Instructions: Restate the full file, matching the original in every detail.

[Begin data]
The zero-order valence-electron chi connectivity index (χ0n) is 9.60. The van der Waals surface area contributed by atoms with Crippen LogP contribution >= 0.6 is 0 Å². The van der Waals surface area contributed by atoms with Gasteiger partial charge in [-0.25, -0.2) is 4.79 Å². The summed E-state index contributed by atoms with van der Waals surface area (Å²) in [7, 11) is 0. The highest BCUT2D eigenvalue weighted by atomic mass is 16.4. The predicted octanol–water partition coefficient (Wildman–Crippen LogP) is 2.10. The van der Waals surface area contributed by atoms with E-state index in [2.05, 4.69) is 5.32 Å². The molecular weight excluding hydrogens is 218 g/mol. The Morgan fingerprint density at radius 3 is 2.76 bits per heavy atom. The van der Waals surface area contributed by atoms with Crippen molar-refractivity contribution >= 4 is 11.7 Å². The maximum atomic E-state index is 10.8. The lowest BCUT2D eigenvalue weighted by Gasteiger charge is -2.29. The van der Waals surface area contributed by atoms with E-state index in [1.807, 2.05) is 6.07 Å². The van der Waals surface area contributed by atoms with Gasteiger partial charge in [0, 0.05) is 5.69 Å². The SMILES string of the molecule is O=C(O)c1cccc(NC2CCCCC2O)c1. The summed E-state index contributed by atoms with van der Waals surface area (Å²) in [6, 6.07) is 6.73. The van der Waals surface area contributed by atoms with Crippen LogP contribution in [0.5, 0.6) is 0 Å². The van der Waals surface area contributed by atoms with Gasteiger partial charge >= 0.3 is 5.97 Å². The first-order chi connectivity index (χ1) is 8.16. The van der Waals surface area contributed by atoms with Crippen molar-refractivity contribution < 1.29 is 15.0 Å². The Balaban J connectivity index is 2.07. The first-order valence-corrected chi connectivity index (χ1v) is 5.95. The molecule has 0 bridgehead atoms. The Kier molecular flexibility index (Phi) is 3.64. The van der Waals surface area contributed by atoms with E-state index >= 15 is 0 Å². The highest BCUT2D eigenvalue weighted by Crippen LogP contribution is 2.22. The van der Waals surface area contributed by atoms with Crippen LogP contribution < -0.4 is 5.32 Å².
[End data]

The zero-order valence-electron chi connectivity index (χ0n) is 9.60. The van der Waals surface area contributed by atoms with Crippen LogP contribution >= 0.6 is 0 Å². The van der Waals surface area contributed by atoms with Gasteiger partial charge in [-0.25, -0.2) is 4.79 Å². The summed E-state index contributed by atoms with van der Waals surface area (Å²) in [7, 11) is 0. The highest BCUT2D eigenvalue weighted by atomic mass is 16.4. The predicted octanol–water partition coefficient (Wildman–Crippen LogP) is 2.10. The van der Waals surface area contributed by atoms with E-state index in [2.05, 4.69) is 5.32 Å². The molecular weight excluding hydrogens is 218 g/mol. The Morgan fingerprint density at radius 3 is 2.76 bits per heavy atom. The van der Waals surface area contributed by atoms with Crippen molar-refractivity contribution >= 4 is 11.7 Å². The maximum atomic E-state index is 10.8. The lowest BCUT2D eigenvalue weighted by Gasteiger charge is -2.29. The van der Waals surface area contributed by atoms with E-state index in [1.807, 2.05) is 6.07 Å². The van der Waals surface area contributed by atoms with Gasteiger partial charge in [0, 0.05) is 5.69 Å². The SMILES string of the molecule is O=C(O)c1cccc(NC2CCCCC2O)c1. The summed E-state index contributed by atoms with van der Waals surface area (Å²) in [6, 6.07) is 6.73. The van der Waals surface area contributed by atoms with Crippen LogP contribution in [0.5, 0.6) is 0 Å². The van der Waals surface area contributed by atoms with Gasteiger partial charge >= 0.3 is 5.97 Å². The first-order chi connectivity index (χ1) is 8.16. The van der Waals surface area contributed by atoms with Crippen molar-refractivity contribution < 1.29 is 15.0 Å². The Balaban J connectivity index is 2.07. The first-order valence-corrected chi connectivity index (χ1v) is 5.95. The molecule has 0 bridgehead atoms. The Kier molecular flexibility index (Phi) is 3.64. The van der Waals surface area contributed by atoms with E-state index >= 15 is 0 Å². The highest BCUT2D eigenvalue weighted by Crippen LogP contribution is 2.22. The van der Waals surface area contributed by atoms with Crippen LogP contribution < -0.4 is 5.32 Å².